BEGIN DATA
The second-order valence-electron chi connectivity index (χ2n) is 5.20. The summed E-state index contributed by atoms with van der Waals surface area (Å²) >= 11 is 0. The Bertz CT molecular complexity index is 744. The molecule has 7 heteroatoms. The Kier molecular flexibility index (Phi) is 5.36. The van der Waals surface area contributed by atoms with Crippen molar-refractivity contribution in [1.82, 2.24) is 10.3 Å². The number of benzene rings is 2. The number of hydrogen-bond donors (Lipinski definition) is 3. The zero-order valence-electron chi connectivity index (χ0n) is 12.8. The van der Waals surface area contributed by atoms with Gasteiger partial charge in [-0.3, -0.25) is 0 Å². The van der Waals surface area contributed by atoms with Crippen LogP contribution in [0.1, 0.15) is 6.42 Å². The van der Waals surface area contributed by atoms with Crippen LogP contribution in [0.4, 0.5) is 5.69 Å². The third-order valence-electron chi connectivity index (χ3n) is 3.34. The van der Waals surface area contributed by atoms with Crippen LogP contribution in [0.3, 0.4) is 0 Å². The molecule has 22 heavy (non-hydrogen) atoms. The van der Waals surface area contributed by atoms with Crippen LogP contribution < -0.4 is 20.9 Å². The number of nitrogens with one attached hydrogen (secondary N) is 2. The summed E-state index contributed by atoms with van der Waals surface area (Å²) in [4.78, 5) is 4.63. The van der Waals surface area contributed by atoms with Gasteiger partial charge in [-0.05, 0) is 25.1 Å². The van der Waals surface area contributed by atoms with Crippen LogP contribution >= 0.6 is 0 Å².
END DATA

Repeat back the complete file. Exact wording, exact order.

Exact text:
The second-order valence-electron chi connectivity index (χ2n) is 5.20. The summed E-state index contributed by atoms with van der Waals surface area (Å²) >= 11 is 0. The Bertz CT molecular complexity index is 744. The molecule has 7 heteroatoms. The Kier molecular flexibility index (Phi) is 5.36. The van der Waals surface area contributed by atoms with Crippen molar-refractivity contribution in [1.82, 2.24) is 10.3 Å². The number of benzene rings is 2. The number of hydrogen-bond donors (Lipinski definition) is 3. The zero-order valence-electron chi connectivity index (χ0n) is 12.8. The van der Waals surface area contributed by atoms with Gasteiger partial charge in [-0.3, -0.25) is 0 Å². The van der Waals surface area contributed by atoms with Crippen LogP contribution in [0.1, 0.15) is 6.42 Å². The van der Waals surface area contributed by atoms with Crippen LogP contribution in [0.4, 0.5) is 5.69 Å². The third-order valence-electron chi connectivity index (χ3n) is 3.34. The van der Waals surface area contributed by atoms with Crippen LogP contribution in [0.3, 0.4) is 0 Å². The molecule has 22 heavy (non-hydrogen) atoms. The van der Waals surface area contributed by atoms with Crippen LogP contribution < -0.4 is 20.9 Å². The number of nitrogens with one attached hydrogen (secondary N) is 2. The summed E-state index contributed by atoms with van der Waals surface area (Å²) in [4.78, 5) is 4.63. The van der Waals surface area contributed by atoms with Gasteiger partial charge in [-0.05, 0) is 25.1 Å². The van der Waals surface area contributed by atoms with Crippen LogP contribution >= 0.6 is 0 Å².